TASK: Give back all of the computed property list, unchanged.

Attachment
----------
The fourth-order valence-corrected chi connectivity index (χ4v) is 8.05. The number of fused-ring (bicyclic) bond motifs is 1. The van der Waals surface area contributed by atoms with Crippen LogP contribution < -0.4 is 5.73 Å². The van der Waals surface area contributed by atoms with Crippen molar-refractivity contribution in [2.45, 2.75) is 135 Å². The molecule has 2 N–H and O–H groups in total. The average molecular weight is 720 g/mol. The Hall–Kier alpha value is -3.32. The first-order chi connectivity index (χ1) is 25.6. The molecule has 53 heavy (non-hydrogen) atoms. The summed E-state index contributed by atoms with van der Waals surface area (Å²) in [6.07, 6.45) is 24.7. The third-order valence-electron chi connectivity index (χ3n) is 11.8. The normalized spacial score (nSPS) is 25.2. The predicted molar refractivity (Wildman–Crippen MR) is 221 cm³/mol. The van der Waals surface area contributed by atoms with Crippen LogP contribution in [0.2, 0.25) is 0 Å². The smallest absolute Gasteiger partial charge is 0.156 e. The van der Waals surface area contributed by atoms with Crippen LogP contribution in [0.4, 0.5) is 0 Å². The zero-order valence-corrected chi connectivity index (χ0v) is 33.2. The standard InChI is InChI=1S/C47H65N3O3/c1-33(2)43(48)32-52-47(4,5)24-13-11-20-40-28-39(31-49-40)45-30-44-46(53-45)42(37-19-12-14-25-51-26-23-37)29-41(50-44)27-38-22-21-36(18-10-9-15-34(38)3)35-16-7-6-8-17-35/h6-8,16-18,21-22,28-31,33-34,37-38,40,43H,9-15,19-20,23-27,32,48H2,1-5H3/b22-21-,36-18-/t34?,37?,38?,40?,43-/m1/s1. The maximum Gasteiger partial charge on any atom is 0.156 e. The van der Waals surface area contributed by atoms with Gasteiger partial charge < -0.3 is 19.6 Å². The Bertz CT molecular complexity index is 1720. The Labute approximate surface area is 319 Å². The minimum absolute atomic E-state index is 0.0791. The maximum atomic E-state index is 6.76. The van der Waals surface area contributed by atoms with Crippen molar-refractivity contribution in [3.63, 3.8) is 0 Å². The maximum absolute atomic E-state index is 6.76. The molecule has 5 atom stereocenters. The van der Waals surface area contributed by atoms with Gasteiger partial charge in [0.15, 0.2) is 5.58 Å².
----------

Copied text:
The fourth-order valence-corrected chi connectivity index (χ4v) is 8.05. The number of fused-ring (bicyclic) bond motifs is 1. The van der Waals surface area contributed by atoms with Crippen LogP contribution < -0.4 is 5.73 Å². The van der Waals surface area contributed by atoms with Crippen molar-refractivity contribution in [2.45, 2.75) is 135 Å². The molecule has 2 N–H and O–H groups in total. The average molecular weight is 720 g/mol. The Hall–Kier alpha value is -3.32. The first-order chi connectivity index (χ1) is 25.6. The molecule has 53 heavy (non-hydrogen) atoms. The summed E-state index contributed by atoms with van der Waals surface area (Å²) in [6.07, 6.45) is 24.7. The third-order valence-electron chi connectivity index (χ3n) is 11.8. The normalized spacial score (nSPS) is 25.2. The predicted molar refractivity (Wildman–Crippen MR) is 221 cm³/mol. The van der Waals surface area contributed by atoms with Crippen LogP contribution in [0.2, 0.25) is 0 Å². The smallest absolute Gasteiger partial charge is 0.156 e. The van der Waals surface area contributed by atoms with Crippen LogP contribution in [0.4, 0.5) is 0 Å². The zero-order valence-corrected chi connectivity index (χ0v) is 33.2. The standard InChI is InChI=1S/C47H65N3O3/c1-33(2)43(48)32-52-47(4,5)24-13-11-20-40-28-39(31-49-40)45-30-44-46(53-45)42(37-19-12-14-25-51-26-23-37)29-41(50-44)27-38-22-21-36(18-10-9-15-34(38)3)35-16-7-6-8-17-35/h6-8,16-18,21-22,28-31,33-34,37-38,40,43H,9-15,19-20,23-27,32,48H2,1-5H3/b22-21-,36-18-/t34?,37?,38?,40?,43-/m1/s1. The maximum Gasteiger partial charge on any atom is 0.156 e. The van der Waals surface area contributed by atoms with Gasteiger partial charge < -0.3 is 19.6 Å². The Bertz CT molecular complexity index is 1720. The Labute approximate surface area is 319 Å². The minimum absolute atomic E-state index is 0.0791. The maximum atomic E-state index is 6.76. The van der Waals surface area contributed by atoms with Crippen molar-refractivity contribution in [3.63, 3.8) is 0 Å². The maximum absolute atomic E-state index is 6.76. The molecule has 5 atom stereocenters. The van der Waals surface area contributed by atoms with Gasteiger partial charge in [0.15, 0.2) is 5.58 Å².